It’s a tiny seed that fits on top of a pin and looks more like birdseed than a healthy dinner, but this ancient Incan staple is no Plain Jane: it’s a protein-packed superfood. Read on to find out why.
With a mild, nutty flavor and a texture similar to that of couscous or rice, quinoa (seriously, it's pronounced KEEN-wa.) is actually related to leafy green vegetables like kale and Swiss chard. But leafy greens lack the dense protein content of the quinoa seed, and it’s this unique nutritional makeup that makes it so special.
First and foremost, quinoa is one of the only grains or seeds that provide the nine essential amino acids our bodies can’t produce themselves . Quinoa is most noted for its large amount of lysine, the amino acid most directly responsible for tissue growth and repair. A one-cup serving holds 442 mg of lysine— or about 5% of your daily-recommended intake. The seeds are also very high in fiber, iron, magnesium, and manganese. Sound good so far.... right?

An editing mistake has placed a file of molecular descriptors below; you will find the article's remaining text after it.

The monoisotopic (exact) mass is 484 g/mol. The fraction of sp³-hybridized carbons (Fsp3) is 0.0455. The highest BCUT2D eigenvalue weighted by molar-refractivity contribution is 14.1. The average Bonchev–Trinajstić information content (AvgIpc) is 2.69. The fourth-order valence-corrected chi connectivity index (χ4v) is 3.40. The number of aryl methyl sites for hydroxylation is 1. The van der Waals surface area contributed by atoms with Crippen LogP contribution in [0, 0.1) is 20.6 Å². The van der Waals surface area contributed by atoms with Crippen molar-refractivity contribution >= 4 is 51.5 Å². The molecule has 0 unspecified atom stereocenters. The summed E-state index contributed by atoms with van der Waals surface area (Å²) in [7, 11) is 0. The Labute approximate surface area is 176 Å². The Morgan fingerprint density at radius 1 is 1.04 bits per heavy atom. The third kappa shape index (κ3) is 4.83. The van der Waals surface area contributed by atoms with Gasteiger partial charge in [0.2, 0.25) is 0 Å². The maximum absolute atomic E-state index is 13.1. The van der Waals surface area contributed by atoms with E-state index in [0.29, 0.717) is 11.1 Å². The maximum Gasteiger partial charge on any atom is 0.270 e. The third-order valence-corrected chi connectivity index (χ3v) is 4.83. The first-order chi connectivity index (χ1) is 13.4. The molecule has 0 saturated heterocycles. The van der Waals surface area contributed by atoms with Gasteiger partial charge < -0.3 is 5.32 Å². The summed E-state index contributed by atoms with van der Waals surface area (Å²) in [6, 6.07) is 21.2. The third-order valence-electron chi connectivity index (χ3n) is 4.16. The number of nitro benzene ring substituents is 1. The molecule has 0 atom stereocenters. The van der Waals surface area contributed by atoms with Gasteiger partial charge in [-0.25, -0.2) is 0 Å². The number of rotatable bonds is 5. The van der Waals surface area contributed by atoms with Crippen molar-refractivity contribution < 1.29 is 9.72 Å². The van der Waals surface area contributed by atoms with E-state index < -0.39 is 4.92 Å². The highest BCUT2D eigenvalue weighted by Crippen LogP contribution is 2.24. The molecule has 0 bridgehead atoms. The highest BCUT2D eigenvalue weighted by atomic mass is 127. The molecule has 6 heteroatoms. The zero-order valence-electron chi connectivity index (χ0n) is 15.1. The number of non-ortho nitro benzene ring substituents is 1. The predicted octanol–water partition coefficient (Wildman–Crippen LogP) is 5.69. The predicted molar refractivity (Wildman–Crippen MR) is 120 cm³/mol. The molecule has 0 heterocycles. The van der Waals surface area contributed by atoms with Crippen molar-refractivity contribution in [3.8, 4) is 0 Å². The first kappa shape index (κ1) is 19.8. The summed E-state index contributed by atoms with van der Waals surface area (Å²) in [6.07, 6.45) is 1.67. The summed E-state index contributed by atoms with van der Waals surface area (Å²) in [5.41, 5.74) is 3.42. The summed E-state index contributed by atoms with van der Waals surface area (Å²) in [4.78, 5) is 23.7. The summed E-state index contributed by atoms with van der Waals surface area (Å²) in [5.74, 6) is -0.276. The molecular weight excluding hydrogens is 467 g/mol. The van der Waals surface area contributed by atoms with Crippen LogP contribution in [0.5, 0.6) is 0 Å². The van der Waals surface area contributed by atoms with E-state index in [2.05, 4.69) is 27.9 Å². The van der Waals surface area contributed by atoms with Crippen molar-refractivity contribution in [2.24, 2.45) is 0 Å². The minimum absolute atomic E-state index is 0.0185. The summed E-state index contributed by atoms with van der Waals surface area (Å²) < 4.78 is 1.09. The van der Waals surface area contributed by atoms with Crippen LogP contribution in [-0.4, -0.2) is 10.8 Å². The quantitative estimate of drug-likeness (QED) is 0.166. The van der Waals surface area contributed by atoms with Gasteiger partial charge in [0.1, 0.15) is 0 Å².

FUN FACT: The year 2013 was actually called "The International Year of Quinoa" by the United Nations due to its rise in popularity!
There are three main types of quinoa:
White Quinoa – This is the most widely sold variety of quinoa, and takes the least amount of time to cook.
Red Quinoa – Because it doesn’t easily lose its shape, cooks prefer using this type of quinoa in cold salads or other recipes where the texture of a distinct grain is preferred.
Black Quinoa – The taste of black quinoa is more different than the white and red varieties, with an earthy, sweet flavor profile. It takes the longest to cook, needing about 15–20 minutes to be completely done.
But what are the health benefits of this magical seed?
Quinoa is very easy to cook, just cover it with water or vegetable broth and simmer it over medium heat until soft, about 15 minutes, giving it a couple quick stirs. You can also buy it pre-cooked in most supermarkets.
Give the following recipes a try, and I know you will love Quinoa as much as me!